A deadlock is seen as a victory to those accusing Senator Nelson of improperly coordinating campaign commercials with the Nebraska Democratic Party.
The Federal Election Commission deadlocked 3-3 on the request for an advisory opinion filed by American Crossroads, the political action committee operated by conservative Karl Rove.
American Crossroads submitted the request in wake of political campaign commercials run by Sen. Ben Nelson in cooperation with the Nebraska Democratic Party. American Crossroads accused Nelson of coordinating campaign advertisements with the state party, a violation of campaign regulations. To press the issue, American Crossroads asked the FEC if it could conduct like-campaigns.
American Crossroads spokesman, Nate Hodson, emphasizes the fact that the FEC didn’t approve the practice.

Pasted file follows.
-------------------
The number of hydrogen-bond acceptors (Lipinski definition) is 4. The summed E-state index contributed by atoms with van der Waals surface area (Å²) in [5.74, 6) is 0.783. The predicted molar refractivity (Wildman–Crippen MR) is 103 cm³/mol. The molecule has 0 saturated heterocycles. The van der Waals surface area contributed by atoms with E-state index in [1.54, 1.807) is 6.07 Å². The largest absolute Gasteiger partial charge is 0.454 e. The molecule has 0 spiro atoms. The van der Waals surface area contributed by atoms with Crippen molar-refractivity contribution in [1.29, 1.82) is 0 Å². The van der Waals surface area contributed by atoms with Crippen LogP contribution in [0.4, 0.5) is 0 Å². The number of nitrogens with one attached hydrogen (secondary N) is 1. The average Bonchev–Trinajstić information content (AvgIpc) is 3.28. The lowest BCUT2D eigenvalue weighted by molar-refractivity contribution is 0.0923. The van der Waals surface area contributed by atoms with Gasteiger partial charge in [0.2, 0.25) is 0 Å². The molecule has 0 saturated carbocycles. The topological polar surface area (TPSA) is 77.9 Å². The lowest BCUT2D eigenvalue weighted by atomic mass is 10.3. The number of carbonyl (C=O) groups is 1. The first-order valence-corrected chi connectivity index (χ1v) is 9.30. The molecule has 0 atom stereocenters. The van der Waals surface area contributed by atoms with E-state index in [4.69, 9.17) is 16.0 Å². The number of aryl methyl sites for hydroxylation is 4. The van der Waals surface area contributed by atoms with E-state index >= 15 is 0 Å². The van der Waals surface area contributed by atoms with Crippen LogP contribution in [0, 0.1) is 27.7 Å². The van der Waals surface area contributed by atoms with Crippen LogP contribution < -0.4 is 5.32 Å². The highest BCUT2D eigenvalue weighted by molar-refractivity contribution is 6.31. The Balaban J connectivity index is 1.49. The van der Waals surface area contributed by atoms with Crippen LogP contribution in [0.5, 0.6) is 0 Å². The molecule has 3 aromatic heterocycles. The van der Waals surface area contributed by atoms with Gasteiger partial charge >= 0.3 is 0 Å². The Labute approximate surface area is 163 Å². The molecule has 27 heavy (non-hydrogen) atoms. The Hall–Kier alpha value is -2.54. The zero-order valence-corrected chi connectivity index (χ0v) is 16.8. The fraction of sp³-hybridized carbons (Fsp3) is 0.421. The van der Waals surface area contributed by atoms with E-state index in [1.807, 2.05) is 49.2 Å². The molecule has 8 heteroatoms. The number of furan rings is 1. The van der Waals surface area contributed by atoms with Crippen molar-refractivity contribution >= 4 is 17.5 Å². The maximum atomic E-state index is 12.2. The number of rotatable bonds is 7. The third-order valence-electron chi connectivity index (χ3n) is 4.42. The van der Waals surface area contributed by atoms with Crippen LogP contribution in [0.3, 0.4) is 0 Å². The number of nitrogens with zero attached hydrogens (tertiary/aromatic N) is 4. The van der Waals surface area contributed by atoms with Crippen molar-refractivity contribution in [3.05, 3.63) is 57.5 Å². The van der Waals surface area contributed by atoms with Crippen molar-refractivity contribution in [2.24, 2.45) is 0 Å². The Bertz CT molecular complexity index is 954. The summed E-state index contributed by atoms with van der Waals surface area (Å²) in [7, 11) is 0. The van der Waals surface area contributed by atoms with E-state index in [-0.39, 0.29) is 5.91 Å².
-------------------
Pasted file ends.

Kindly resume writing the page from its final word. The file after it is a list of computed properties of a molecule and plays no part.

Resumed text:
“When the FEC rules that something is not OK, what that signals to other outside groups who are looking at coordination is, you better be careful in this or you are going to face a litany of legal challenges,” Hodson tells Drive Time Lincoln on Nebraska Radio Network affiliate KLIN.
Yet, the FEC didn’t condemn the Nelson practice either. Commissioners split along party lines.
Hodson says though the FEC couldn’t reach a conclusion, it didn’t look kindly on the practice.
“They basically said that what Ben Nelson had done was extremely risky, extremely questionable and skated around the edges of ethics,” according to Hodson.
The issue could become important in the 2012 elections, especially with numerous political action committee poised to funnel millions into the campaigns of favored candidates.
Kevin Thomas of KLIN contributed to this story.